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March 24, 2012 11:47 am
Art Dubai, the Middle East’s largest art fair, has this year attracted record numbers of visitors, as the Arab spring, combined with an increasingly mature regional art market, has intensified interest in Arab artists.
But while the uprisings of the past year may have whetted the appetite of art buyers, one of its underlying causes – arbitrary, often unpredictable state interference in public speech – still hangs over the region’s artists, and over Art Dubai.
As the fair opened on Thursday, Dubai authorities ordered at least four pieces removed from display in advance of a visit by members of the emirate’s ruling family.
One of the censored works was a painting based on the infamous image of a woman being beaten by Egyptian soldiers in Cairo’s Tahrir Square. Another depicted a woman holding underwear with irhal – the Arabic word for “leave”, a common chant of protesters – written on them in Arabic.
Also removed was a piece based on maps of the region that used the term “Persian Gulf,” instead of “Arabian Gulf” as GCC governments insist the body of water should be named.
Antonia Carver, Art Dubai’s director, played down the censorship, saying it is not uncommon for works to be removed from exhibitions across the world due to legal or cultural concerns. Dubai’s approach to artistic expression has developed dramatically in the years since the fair launched, she added.
“As the city has grown as a cultural capital is has become much more open to the subjects that can be tackled,” she said.
A Dubai government spokesperson did not reply to a request for comment.
Censorship is common at art fairs in the United Arab Emirates, and made headlines in 2011 when Jack Persekian, the long-time director of the Sharjah Biennial in Dubai’s more conservative neighbour, was abruptly sacked after a piece of controversial art was exhibited at the show.
Regardless of the political challenges faced by the region’s artists, exhibitors at the fair said the commercial opportunities for international art dealers in the region are healthy.
Art Dubai, which began just six years ago, attracted more than 75 museum groups to this year’s event, a number comparable to or greater than those at major European events like Art Basel or the Frieze Art Fair, organisers said.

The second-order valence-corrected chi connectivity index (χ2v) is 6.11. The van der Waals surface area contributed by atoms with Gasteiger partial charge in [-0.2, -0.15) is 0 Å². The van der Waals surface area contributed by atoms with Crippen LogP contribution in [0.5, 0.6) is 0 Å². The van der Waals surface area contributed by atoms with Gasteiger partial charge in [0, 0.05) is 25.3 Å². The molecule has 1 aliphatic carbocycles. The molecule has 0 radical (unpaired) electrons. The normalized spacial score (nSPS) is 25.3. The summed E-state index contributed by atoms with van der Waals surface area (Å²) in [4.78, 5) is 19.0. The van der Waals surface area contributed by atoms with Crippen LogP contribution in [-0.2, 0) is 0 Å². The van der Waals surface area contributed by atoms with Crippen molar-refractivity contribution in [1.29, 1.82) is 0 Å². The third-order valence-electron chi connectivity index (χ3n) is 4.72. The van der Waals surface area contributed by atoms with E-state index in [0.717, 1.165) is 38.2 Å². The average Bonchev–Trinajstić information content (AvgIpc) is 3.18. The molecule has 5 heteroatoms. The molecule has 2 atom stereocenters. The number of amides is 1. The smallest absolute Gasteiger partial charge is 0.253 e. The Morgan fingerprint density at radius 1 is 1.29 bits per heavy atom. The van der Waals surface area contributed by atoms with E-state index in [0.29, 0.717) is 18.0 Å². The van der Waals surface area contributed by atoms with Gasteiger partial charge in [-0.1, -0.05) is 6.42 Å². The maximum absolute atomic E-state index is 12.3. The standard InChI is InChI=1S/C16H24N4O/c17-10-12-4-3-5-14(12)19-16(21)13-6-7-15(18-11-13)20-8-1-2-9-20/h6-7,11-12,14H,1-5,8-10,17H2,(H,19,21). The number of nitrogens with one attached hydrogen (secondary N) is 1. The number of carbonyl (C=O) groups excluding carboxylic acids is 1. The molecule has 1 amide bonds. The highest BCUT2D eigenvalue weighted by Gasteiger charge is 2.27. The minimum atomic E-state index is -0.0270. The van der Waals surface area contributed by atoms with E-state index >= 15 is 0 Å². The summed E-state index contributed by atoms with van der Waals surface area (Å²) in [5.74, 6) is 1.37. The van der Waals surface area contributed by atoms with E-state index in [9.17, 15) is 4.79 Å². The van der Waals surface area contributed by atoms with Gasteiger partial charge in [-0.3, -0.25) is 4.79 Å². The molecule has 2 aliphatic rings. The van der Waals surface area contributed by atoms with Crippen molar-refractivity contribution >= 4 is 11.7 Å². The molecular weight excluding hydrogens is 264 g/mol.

Gallerists at the fair said the combination of a growing network of wealthy buyers and institutions and the Arab spring’s international resonance, have combined to put Arab artists in the spotlight for collectors.
“They saw what happened in India and China, and that don’t want to miss the next one,” said Hisham Samawi, a partner of Dubai’s Ayyam gallery. “The Arab art scene has been maturing for some time and was already really warming up, but now it’s a kind of perfect storm.”
Prices are soaring for pieces by artists from the region who are becoming favourites among collectors and total visitor numbers, as well as the number of artists and galleries showing at the event, are all at their highest level ever, organisers said.
“They’re showing the type of work, the calibre of art, that they would show anywhere in the world. And they’re selling them,” said Bashar al-Shroogi, a well known Bahraini collector and gallery owner who is a patron of Art Dubai.
London’s Pace Gallery, which exhibited at the fair for the first time this year, sold works by every one of the high-profile artists whose work it displayed.
“Every sale we have made here has been to a new collector we have never sold to before,” said Polly Robinson Gaer, a senior director at the gallery. “And that is exactly what you want from an art show.”
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